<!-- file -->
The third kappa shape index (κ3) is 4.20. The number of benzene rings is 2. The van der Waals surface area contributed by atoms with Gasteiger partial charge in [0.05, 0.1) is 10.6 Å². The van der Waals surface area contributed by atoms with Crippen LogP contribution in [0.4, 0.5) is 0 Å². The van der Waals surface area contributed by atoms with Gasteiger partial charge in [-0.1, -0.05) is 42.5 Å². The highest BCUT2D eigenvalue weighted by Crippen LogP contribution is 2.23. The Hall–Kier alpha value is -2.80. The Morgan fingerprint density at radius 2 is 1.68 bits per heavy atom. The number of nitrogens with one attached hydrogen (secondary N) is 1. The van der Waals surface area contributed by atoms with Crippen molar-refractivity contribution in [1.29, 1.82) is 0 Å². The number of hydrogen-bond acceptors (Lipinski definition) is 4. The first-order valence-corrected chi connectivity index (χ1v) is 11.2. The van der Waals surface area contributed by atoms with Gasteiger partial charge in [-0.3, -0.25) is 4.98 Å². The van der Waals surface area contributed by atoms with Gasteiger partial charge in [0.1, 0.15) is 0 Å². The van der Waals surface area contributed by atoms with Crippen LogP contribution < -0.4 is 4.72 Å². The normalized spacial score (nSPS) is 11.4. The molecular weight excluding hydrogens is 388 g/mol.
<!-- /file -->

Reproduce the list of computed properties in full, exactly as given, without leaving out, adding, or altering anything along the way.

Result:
The third kappa shape index (κ3) is 4.20. The number of benzene rings is 2. The van der Waals surface area contributed by atoms with Gasteiger partial charge in [0.05, 0.1) is 10.6 Å². The van der Waals surface area contributed by atoms with Crippen LogP contribution in [0.4, 0.5) is 0 Å². The van der Waals surface area contributed by atoms with Gasteiger partial charge in [-0.1, -0.05) is 42.5 Å². The highest BCUT2D eigenvalue weighted by Crippen LogP contribution is 2.23. The Hall–Kier alpha value is -2.80. The Morgan fingerprint density at radius 2 is 1.68 bits per heavy atom. The number of nitrogens with one attached hydrogen (secondary N) is 1. The van der Waals surface area contributed by atoms with Crippen molar-refractivity contribution in [1.29, 1.82) is 0 Å². The number of hydrogen-bond acceptors (Lipinski definition) is 4. The first-order valence-corrected chi connectivity index (χ1v) is 11.2. The van der Waals surface area contributed by atoms with Gasteiger partial charge in [-0.3, -0.25) is 4.98 Å². The van der Waals surface area contributed by atoms with Gasteiger partial charge in [0.1, 0.15) is 0 Å². The van der Waals surface area contributed by atoms with Crippen LogP contribution < -0.4 is 4.72 Å². The normalized spacial score (nSPS) is 11.4. The molecular weight excluding hydrogens is 388 g/mol.